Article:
Trucking’s Feeling the Pain of New Regulations

Written by Tim Triplett

New rules requiring electronic logging devices (ELDs) to monitor drivers’ hours behind the wheel are having the predicted effect on the market, disrupting trucking operations, igniting fierce competition for trucking capacity and sharply raising freight rates.

Under the complicated hours of service regulations that took effect Dec. 18, drivers can work no more than a 14-hour day and can only be behind the wheel 11 of those 14. Then they must take at least a 10-hour break. Any delays at ports, docks or loading stations count against their 14-hour time limit. No longer can drivers fudge hand-written logs to game the system and add to their time on the road.

While meant to reduce fatigue-related traffic accidents, the new rule also exacerbates the tight supply of trucking capacity and worsens the shortage of truck drivers. Sympathetic regulators have promised soft enforcement until around April to give the market time to adjust, but the issues appear unlikely to shake out in just a few months.

With demand for trucks outpacing supply, freight rates are on the increase. Spot truckload rates set new records in January as capacity remained tight due to shipper demand and fallout from the ELD mandate, reported freight marketplace DAT Solutions. The national average flatbed spot rate was $2.39 per mile, 7 cents higher compared to December and 47 cents higher year over year. The spot rate topped the average contract rate by 7 cents.

Economic growth contributed to the surge in rates, as did capacity constraints related to ELDs. Demand for spot truckload freight services (for all products, not just steel) increased 28 percent over December and 65 percent compared to January 2017, according to DAT’s North American Freight Index.

Steel mills and service centers are scrambling to secure enough trucking capacity to meet customers’ needs. They are also puzzling over how to adapt operations to the new regulatory reality.

What’s proving particularly troublesome are the short hauls, noted one Midwestern service center executive. “Lanes of around 300 miles that are usually done in a day are really going through an enormous flux right now. There has not been a lot of focus yet on what is really happening on the ground,” he said.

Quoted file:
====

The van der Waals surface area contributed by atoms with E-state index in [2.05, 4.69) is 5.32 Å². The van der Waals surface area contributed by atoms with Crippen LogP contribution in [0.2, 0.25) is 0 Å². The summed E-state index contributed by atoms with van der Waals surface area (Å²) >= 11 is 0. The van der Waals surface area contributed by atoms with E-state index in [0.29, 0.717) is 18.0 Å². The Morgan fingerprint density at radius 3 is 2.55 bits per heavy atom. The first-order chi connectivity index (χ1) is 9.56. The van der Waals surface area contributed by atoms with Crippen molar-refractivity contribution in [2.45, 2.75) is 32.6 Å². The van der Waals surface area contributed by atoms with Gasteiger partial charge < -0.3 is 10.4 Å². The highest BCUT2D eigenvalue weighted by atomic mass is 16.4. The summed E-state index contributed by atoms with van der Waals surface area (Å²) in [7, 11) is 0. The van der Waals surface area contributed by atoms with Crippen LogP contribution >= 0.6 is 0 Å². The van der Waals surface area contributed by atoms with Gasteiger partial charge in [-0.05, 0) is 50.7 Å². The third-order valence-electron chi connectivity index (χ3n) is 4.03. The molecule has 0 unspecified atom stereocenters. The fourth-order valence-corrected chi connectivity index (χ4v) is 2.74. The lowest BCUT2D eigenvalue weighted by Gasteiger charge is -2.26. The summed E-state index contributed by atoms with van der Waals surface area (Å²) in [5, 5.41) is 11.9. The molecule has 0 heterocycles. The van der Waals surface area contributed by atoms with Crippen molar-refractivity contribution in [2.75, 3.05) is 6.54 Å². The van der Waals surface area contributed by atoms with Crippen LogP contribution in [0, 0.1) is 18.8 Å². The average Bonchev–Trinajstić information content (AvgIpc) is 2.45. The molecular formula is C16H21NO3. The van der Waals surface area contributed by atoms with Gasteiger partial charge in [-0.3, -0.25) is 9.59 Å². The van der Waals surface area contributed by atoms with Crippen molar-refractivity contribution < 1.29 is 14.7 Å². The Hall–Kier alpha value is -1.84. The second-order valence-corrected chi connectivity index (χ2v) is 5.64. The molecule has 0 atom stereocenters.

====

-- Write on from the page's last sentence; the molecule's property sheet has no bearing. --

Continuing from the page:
If traffic or weather cause unexpected delays, and the clock runs out for the driver, his load can’t be delivered until the next day. Also troublesome are lanes of 150-200 miles where the driver expects to complete the round trip and get back home every night. “My guys sometimes have to get off at the next exit and find a motel. We also lose a big part of their next day’s potential,” he said.

Available trucking capacity varies widely by region. Pending trade action under Section 232 could further restrict steel imports and shift trucking demand, noted a distributor in the Southeast. “In a post-232 world where less steel is coming into the ports, that material will be replaced by steel coming out of domestic mills, which will put even more of a strain on the trucking networks,” he predicted.

Steel shippers are searching for solutions, but there are no clear answers. Put two drivers in each truck? Too costly and there aren’t enough drivers for even one per truck. Reconfigure routes for shorter runs? Shorter runs mean more runs—and more drivers. Switch more loads to rail? It’s less efficient and more complicated logistically.

“Everyone is looking to put more lanes on rail, but nobody wants to wait two weeks for material to arrive, and it costs more than truck. And the railroads are already bursting with volume,” said one service center source. The number of truck trailers moved by rail in January rose 10 percent from the year before, according to the Association of American Railroads.

Service centers that try to increase the volume they ship by rail must make sure they have the capacity and railcars are not left stranded. “Railroads are aggressively enforcing their demurrage rules,” one source noted. Demurrage is the penalty railroads charge when privately owned railcars sit on railroad property too long or railroad-owned railcars are used too long during loading and unloading.

The ultimate solution to the shortage of trucking capacity is to recruit more drivers. Not an easy task as the industry struggles just to replace the thousands who are retiring or resigning to take less demanding jobs. “Demographically, a lot of my veterans are aging. We try to make their lives easier. Give them newer trucks with automatic transmissions. Try to make it a more attractive job. But it’s difficult,” said the Midwestern exec.

Because of the urgent need, drivers are finally starting to command better wages and working conditions. One large service center told SMU it is planning for at least a 10-15 percent increase in its transportation costs in 2018, including higher freight rates and the cost to hire and train new drivers.

The American Trucking Association estimates the shortage of drivers for all types of loads is currently about 50,000, and it could grow to more than 174,000 by 2026, factoring in the demographics of the aging driver population, lifestyle issues and the difficulty in attracting young people to a career in trucking. “Unless steps are taken to make it easier for individuals to pursue careers in trucking, demand for drivers will continue to outstrip supply—eventually even leading to supply chain disruptions,” said ATA Chief Economist Bob Costello.

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